When insert 30 is mounted in aperture 40 and housing 15 a is properly attached to load board 58, then pressure of shelves 47 against projections 36 distorts projections 36. The distorted projections 36 create force that resiliently biases insert 30 against load board 58. This bias force limits debris from penetrating the interface between ground terminal 52 and contact surface 41
The insert 30 is installed into the aperture 40 from the load board side, before mounting housing 15 a on the load board. A probe or tool is used to force projections 33 into slots 43 a and 43. Projections 33 deform during this installation process. Projections 33 should fit tightly in slots 43 a and 43 b to securely retain insert 30 in aperture 40.
Mounting housing 15 a onto load board 58 presses the load board ground terminal 52 against the adjacent contact surface 41, forcing insert 30 more deeply into aperture 40 so that contact surface 41 is close to coplanar alignment with surface 44 of load board 58 itself. This shifting of insert 30 causes shelves 47 to elastically distort projections 36. The elastic distortion of projections 36 causes insert 30 to press with substantial force against ground terminal 52 on load board 58. Thus, projections 36 causes continual mechanical loading on and electrical contact between surface 41 of insert 30 and ground terminal 52.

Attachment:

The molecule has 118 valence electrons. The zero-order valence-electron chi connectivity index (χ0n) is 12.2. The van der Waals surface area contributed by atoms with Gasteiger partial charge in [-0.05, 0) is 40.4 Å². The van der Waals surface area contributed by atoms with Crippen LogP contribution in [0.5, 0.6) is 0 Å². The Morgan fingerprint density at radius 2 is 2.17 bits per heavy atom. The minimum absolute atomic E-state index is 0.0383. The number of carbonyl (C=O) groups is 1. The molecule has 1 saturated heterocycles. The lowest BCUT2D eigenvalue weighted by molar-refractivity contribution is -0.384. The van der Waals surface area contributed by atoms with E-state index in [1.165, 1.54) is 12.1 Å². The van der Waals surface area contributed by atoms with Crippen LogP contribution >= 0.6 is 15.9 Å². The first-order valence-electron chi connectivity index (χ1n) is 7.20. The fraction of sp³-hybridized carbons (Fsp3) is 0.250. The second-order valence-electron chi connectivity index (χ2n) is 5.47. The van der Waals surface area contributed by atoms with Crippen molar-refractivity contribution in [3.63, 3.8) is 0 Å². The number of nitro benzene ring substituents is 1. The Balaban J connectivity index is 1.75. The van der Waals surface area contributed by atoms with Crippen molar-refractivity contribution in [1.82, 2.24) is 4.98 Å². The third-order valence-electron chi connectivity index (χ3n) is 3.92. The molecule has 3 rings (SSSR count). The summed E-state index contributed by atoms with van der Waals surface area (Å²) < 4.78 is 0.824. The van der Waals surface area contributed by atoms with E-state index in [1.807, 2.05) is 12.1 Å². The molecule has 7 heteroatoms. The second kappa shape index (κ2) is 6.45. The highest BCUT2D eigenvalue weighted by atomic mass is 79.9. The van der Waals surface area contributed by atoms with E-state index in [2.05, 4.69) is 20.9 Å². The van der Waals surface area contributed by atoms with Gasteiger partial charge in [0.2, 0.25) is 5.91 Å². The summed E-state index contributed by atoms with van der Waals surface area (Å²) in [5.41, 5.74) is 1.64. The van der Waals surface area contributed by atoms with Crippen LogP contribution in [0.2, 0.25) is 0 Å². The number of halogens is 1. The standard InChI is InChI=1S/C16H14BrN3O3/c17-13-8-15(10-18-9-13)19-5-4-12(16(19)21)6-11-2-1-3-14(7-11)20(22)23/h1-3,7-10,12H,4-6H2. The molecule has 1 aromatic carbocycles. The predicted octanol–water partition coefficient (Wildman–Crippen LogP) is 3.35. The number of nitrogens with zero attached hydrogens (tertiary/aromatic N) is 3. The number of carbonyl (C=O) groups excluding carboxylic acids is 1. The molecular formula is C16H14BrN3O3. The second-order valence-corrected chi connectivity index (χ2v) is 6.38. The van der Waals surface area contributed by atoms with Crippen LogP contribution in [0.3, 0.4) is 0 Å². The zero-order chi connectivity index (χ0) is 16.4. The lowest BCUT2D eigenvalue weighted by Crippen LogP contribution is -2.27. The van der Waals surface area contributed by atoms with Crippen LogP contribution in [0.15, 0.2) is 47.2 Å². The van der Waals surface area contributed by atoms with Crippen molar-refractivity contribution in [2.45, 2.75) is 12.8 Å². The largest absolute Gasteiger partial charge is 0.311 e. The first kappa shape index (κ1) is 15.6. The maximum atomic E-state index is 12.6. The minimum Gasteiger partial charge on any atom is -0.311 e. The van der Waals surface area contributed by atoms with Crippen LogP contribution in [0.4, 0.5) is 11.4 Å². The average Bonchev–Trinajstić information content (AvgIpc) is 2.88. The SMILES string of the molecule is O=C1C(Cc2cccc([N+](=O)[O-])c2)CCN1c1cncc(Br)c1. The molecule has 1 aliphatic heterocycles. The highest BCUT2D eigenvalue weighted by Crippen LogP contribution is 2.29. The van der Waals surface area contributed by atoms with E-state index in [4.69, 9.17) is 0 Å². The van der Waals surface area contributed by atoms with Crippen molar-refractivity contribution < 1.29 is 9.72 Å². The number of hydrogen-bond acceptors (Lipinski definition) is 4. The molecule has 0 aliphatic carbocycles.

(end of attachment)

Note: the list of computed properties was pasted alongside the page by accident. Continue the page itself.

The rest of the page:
After completing installation of each insert 30 and mounting housing 15 a on load board 58, and with housing surface 44 pressing against load board 58, CG contact surface 19 projects above the adjacent surface of housing 15 a. Also, after completing installation, insert 30 still projects slightly from aperture 40 so that surface 41 is essentially coplanar with surface 44 adjacent to aperture 40. The
The dimensions of insert 30 and projections 36; the relative positions of projections 36 and 33 on insert 30; and the relative positions of shelves 47 and slots 43 a and 43 b all cooperate so that the step of mounting housing 15 a on the load board causes the load board ground terminal 52 to shift insert 30 along the Z axis toward the DUT test position and simultaneously deflect or distort elastomeric projections 36.
The use of resilient members 33 to retain insert 30 in housing 15 a and resilient members 36 to press insert 30 against the load board provides advantages over a mounting that uses rigid components. Where rigid components are used, the inevitable shifting of these components with respect to each other results in wear that produces debris and often, retention failure for insert 30.
This deflection or distortion of the elastomeric projections 36 causes the resilience in projections 36 to preload insert 30 against the load board. The preload pressure or force of insert 30 against the load board prevents much of the scrubbing and wear between insert 30 and the load board as DUTs arrive at and leave the test position.